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15 December 2007

InfoSec News Subject: [ISN] Warning sounded over 'flirting robots'

Here is a great story from ISN on Tue, 11 Dec 2007 01:01:27 -0600 (CST) - now the bad guys can extract personal info using flirting robots. Talk about paranoia for online dating!

"http://www.news.com/8301-13860_3-9831133-56.html
By Ina Fried, December 7, 2007

Those entering online dating forums risk having more than their hearts stolen. A program that can mimic online flirtation and then extract personalinformation from its unsuspecting conversation partners is making the rounds in Russian chat forums, according to security software firm PCTools.

The artificial intelligence of CyberLover's automated chats is goodenough that victims have a tough time distinguishing the "bot" from areal potential suitor, PC Tools said. The software can work quickly too,establishing up to 10 relationships in 30 minutes, PC Tools said. It compiles a report on every person it meets complete with name, contactinformation, and photos."As a tool that can be used by hackers to conduct identity fraud,CyberLover demonstrates an unprecedented level of social engineering,"PC Tools senior malware analyst Sergei Shevchenko said in a statement.

Among CyberLover's creepy features is its ability to offer a range ofdifferent profiles from "romantic lover" to "sexual predator." It canalso lead victims to a "personal" Web site, which could be used todeliver malware, PC Tools said.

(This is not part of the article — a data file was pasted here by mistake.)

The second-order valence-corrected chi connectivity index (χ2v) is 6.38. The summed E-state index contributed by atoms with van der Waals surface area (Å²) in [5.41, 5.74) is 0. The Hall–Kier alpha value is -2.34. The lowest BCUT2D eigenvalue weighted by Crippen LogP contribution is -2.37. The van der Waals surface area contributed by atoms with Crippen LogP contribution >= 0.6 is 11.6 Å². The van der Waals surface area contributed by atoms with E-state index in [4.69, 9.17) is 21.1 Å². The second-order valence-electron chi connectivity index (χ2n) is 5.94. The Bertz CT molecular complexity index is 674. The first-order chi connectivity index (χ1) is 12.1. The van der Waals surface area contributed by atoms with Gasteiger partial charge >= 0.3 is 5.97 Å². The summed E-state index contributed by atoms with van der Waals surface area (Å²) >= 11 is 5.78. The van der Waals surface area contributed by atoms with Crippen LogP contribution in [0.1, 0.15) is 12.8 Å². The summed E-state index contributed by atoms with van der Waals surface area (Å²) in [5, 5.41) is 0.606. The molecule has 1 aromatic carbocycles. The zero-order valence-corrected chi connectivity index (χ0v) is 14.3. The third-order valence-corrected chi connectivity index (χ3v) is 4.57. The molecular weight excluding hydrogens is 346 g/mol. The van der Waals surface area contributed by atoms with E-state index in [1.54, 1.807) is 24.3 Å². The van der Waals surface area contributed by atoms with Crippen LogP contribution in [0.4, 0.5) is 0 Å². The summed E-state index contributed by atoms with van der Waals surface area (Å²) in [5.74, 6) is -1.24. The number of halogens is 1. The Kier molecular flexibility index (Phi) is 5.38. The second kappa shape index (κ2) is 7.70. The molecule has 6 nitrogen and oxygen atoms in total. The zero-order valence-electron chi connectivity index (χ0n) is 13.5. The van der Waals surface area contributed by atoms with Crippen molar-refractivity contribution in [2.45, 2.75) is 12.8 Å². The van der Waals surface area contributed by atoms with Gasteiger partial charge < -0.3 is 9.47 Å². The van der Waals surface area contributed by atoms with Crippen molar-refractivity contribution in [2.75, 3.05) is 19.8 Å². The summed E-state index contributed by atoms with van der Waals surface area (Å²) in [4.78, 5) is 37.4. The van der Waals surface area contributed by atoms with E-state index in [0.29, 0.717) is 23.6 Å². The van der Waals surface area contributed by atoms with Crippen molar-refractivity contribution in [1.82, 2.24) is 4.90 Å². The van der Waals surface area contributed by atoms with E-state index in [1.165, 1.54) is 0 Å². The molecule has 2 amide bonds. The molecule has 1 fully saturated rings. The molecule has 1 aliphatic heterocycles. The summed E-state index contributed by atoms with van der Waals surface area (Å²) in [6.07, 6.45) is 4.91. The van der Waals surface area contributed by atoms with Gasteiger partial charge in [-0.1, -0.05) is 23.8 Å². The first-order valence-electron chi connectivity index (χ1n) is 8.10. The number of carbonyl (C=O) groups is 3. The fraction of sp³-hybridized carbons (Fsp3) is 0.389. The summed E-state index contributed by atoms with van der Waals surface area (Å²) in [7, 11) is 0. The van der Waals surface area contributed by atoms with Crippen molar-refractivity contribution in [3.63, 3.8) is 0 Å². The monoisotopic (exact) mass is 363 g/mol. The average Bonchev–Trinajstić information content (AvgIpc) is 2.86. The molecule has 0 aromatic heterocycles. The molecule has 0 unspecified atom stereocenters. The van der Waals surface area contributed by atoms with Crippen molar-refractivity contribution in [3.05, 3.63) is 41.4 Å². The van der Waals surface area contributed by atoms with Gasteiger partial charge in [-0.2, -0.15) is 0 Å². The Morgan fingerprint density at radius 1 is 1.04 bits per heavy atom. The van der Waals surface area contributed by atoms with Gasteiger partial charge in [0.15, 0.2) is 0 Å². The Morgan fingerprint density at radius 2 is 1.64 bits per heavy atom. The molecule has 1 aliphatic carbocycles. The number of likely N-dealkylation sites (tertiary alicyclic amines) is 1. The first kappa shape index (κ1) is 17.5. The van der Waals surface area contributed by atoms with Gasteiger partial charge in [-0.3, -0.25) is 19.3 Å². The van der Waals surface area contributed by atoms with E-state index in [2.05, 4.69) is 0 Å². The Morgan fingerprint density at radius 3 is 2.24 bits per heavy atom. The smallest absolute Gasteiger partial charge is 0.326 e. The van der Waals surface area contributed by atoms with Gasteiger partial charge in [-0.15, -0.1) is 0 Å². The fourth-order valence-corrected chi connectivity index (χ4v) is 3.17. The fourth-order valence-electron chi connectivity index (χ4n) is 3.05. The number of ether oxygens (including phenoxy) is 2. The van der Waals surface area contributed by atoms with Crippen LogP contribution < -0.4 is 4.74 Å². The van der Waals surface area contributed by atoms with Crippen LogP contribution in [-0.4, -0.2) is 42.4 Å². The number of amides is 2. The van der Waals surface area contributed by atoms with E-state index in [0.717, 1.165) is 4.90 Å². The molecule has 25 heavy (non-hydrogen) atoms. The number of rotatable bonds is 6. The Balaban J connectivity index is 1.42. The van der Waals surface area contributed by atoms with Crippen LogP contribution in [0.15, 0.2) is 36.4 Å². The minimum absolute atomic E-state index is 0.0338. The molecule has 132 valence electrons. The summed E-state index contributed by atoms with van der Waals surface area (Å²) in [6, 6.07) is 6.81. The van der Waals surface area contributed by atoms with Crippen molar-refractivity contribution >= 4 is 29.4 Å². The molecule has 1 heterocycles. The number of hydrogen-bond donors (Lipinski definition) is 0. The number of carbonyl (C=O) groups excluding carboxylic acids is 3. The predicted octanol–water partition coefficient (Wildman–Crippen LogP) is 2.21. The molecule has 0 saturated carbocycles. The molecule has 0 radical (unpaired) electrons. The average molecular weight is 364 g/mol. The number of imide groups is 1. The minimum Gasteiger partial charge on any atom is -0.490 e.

Although the program is currently targeting Russian Web sites, PC Toolsis urging people in chat rooms and social networks elsewhere to be onthe alert for such attacks. Their recommendations amount to just goodsense in general, such as avoiding giving out personal information andusing an alias when chatting online. The software company believes thatCyberLover's creators plan to make it available worldwide in February.

Robot chatters are just one type of social-engineering attack that usestrickery rather than a software flaw to access victim's valuableinformation. Such attacks have been on the rise and are predicted tocontinue to grow.

Update 4:10 p.m. PST: Mike Greene, vice president of product strategy atPC Tools, said that the company learned of CyberLover's existenceearlier this week as part of its regular monitoring of IRC chat roomsand other places where talk about malware takes place.Greene said that it is hard to tell how prevalent use of the program isin Russia."We don't have exact statistics, but I think it's early on," he said.Greene said that the perceived anonymity of the Internet hasdesensitized people to the fact that information disclosed in an onlinechat can cause real-world damage."

People are used to not opening attachments or maybe not clicking on alink that shows up in their IM," he said. "But this emulates a realconversation, so you more are likely to give over personal information,click on a link or send your photograph."


via Aide-mémoire

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